Strong dependence, both physiological and emotional, upon heroin.
The systematic identification and quantitation of all the metabolic products of a cell, tissue, organ, or organism under varying conditions. The METABOLOME of a cell or organism is a dynamic collection of metabolites which represent its net response to current conditions.
The largest country in North America, comprising 10 provinces and three territories. Its capital is Ottawa.
A province of western Canada, lying between the provinces of British Columbia and Saskatchewan. Its capital is Edmonton. It was named in honor of Princess Louise Caroline Alberta, the fourth daughter of Queen Victoria. (From Webster's New Geographical Dictionary, 1988, p26 & Room, Brewer's Dictionary of Names, 1992, p12)
A province of Canada on the Pacific coast. Its capital is Victoria. The name given in 1858 derives from the Columbia River which was named by the American captain Robert Gray for his ship Columbia which in turn was named for Columbus. (From Webster's New Geographical Dictionary, 1988, p178 & Room, Brewer's Dictionary of Names, 1992, p81-2)
The systematic study of the complete DNA sequences (GENOME) of organisms.
A derivative of the opioid alkaloid THEBAINE that is a more potent and longer lasting analgesic than MORPHINE. It appears to act as a partial agonist at mu and kappa opioid receptors and as an antagonist at delta receptors. The lack of delta-agonist activity has been suggested to account for the observation that buprenorphine tolerance may not develop with chronic use.
A specific opiate antagonist that has no agonist activity. It is a competitive antagonist at mu, delta, and kappa opioid receptors.
Agents inhibiting the effect of narcotics on the central nervous system.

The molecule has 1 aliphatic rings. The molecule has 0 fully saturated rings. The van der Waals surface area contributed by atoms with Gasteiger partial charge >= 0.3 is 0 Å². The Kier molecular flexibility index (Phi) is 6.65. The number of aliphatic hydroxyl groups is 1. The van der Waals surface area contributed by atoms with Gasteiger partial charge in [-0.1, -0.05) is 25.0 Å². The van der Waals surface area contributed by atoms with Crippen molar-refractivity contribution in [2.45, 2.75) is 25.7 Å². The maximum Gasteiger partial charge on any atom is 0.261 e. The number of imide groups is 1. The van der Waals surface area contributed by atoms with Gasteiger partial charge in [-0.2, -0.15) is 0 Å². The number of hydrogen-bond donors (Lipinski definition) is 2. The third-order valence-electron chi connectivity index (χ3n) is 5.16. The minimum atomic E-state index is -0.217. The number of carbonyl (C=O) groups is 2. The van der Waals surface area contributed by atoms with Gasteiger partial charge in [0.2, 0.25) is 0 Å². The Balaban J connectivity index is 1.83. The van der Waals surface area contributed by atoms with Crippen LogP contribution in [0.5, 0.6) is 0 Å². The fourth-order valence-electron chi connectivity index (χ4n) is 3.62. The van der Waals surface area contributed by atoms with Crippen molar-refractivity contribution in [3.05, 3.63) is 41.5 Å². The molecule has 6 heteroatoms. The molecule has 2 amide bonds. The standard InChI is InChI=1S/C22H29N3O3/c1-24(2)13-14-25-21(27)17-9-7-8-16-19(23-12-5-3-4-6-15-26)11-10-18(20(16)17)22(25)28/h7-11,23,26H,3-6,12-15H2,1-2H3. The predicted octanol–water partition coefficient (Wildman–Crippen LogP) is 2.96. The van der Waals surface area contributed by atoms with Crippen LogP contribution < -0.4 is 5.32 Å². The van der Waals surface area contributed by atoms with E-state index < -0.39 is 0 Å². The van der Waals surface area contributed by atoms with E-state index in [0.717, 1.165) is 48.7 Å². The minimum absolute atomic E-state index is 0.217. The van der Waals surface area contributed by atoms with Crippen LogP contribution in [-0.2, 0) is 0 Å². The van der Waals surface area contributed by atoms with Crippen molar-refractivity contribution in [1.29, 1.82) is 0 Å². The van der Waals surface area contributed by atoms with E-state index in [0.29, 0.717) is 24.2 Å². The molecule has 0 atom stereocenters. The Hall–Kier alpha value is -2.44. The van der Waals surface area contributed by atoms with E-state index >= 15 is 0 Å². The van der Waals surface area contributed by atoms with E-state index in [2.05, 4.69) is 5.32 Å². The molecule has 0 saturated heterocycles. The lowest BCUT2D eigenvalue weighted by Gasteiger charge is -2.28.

Disorders related or resulting from abuse or mis-use of opioids.
A narcotic analgesic that may be habit-forming. It is a controlled substance (opium derivative) listed in the U.S. Code of Federal Regulations, Title 21 Parts 329.1, 1308.11 (1987). Sale is forbidden in the United States by Federal statute. (Merck Index, 11th ed)
Agents that induce NARCOSIS. Narcotics include agents that cause somnolence or induced sleep (STUPOR); natural or synthetic derivatives of OPIUM or MORPHINE or any substance that has such effects. They are potent inducers of ANALGESIA and OPIOID-RELATED DISORDERS.
AMANTADINE derivative that has some dopaminergic effects. It has been proposed as an antiparkinson agent.
Derivative of noroxymorphone that is the N-cyclopropylmethyl congener of NALOXONE. It is a narcotic antagonist that is effective orally, longer lasting and more potent than naloxone, and has been proposed for the treatment of heroin addiction. The FDA has approved naltrexone for the treatment of alcohol dependence.
A synthetic opioid that is used as the hydrochloride. It is an opioid analgesic that is primarily a mu-opioid agonist. It has actions and uses similar to those of MORPHINE. (From Martindale, The Extra Pharmacopoeia, 30th ed, p1082-3)
The application of methods designed to reduce the risk of harm associated with certain behaviors without reduction in frequency of those behaviors. The risk-associated behaviors include ongoing and active addictive behaviors.
The ability to detect chemicals through gustatory receptors in the mouth, including those on the TONGUE; the PALATE; the PHARYNX; and the EPIGLOTTIS.
The smallest continent and an independent country, comprising six states and two territories. Its capital is Canberra.
The ability to carry out daily tasks and perform physical activities in a highly functional state, often as a result of physical conditioning.
The capability of an organism to survive and reproduce. The phenotypic expression of the genotype in a particular environment determines how genetically fit an organism will be.
The level of health of the individual, group, or population as subjectively assessed by the individual or by more objective measures.